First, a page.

I compare myself to you, and I’m sorry
How can we overcome our tendency to silently compete with one another in ministry?
One evening at the Fall 2019 JEMA Refresh Retreat, a fellow participant introduced a few of us to the game “Spot It!” (By the way, these retreats are great, so go if you ever have the chance.) Once I understood the rules, my posture changed, and I leaned as close to the table as I could, deciding to win. It wasn’t long before other participants were giving me a hard time (in good fun) about my competitiveness.
I know that I am more competitive than most people. I have also had enough conversations with fellow missionaries to see that competition and comparison are common struggles. They are more universal than we would like to admit and they are awkward to discuss.
Competition in personal ministry
Language is one area where we tend to compare and compete. I am not proud to say that the following inner dialogue regularly happens when I am in a Japanese-language situation with another foreigner. They open their mouth and I . . .
A. Feel relief or pride when I realize my language ability is better.
B. Feel insecure or embarrassed when I realize their language ability is better.
This is wrong, yet quite common for many of us. No matter where we are language-wise, many of us non-native speakers feel some degree of insecurity about our current ability. This seems to be consistent between missionaries in language school all the way up to veterans with several decades of ministry experience. I am aware of this tendency, yet I struggle to break the cycle.
The same comparative tendencies come up in other areas of ministry. I am quick to share or defend my fruit when describing my ministry. I tell my stories in a way to make sure my contribution doesn’t sound less than others’. I judge people based on their support level. I compare theological backgrounds, ministry models, and sending organizations.
I don’t want to give the picture that I am continually sitting around judging people. I’m not. But these thoughts and comparisons do regularly pop into my mind, and they affect my emotions and authentic relationships with others. I wish they didn’t.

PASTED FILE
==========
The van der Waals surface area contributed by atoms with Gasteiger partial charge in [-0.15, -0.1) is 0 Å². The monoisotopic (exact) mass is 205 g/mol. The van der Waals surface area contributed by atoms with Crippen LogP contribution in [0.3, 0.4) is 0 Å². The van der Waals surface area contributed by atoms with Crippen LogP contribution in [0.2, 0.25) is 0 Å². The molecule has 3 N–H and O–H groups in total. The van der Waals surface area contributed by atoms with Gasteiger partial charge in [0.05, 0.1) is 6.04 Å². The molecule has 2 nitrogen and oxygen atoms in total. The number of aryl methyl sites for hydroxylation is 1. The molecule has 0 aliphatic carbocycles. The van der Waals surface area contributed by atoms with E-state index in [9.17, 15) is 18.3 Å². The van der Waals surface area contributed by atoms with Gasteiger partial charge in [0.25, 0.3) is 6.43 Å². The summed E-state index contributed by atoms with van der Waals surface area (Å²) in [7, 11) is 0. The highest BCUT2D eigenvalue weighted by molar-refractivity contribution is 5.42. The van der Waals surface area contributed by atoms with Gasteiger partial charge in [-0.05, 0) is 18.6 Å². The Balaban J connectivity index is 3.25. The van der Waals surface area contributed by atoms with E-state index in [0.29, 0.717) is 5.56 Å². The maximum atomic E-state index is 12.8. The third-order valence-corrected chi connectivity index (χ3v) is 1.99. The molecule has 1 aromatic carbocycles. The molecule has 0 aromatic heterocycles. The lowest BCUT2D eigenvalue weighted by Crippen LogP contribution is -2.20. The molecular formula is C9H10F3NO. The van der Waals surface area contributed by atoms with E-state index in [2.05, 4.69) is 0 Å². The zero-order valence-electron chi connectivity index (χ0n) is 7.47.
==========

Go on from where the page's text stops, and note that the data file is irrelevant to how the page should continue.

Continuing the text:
Is the answer appropriate vulnerability? I am not advocating transparency in the form of sharing everything with everyone. Still, I wonder if I can overcome insecurity about language ability by admitting to others my temptation in this area. While it is undoubtedly uncomfortable, does discussing it make a difference?
Competition between our organizations
This dynamic also plays out on an organizational level. Since September 2019, I have been serving as the director of my organization’s missionary team. I want to see revival come to Japan, but the secret truth is that I hope that our people get the credit. I want to partner with other organizations and churches, but I want our people to lead. I want to work in the same region as other groups, but I want our missionaries to have the best placements. I want your Japanese to be great, but I don’t want it to be better than our missionaries’ language skills.
I cognitively believe that we are one body, and when anyone in missions “wins,” we all win. At the same time, I wrestle with feelings of competition, jealousy, comparison, insecurity, and inferiority. This is the antithesis of JEMA’s vision, and I grieve over how often my heart and mind bend in these directions.
Here are examples of how I have struggled with organizational comparison. The questions I asked myself in these situations are in brackets.
- Reading an article online promoting another ministry’s work. (Why aren’t they writing about our work?)
- Noticing the size discrepancy between our organization and others. (Why can’t we recruit more missionaries?)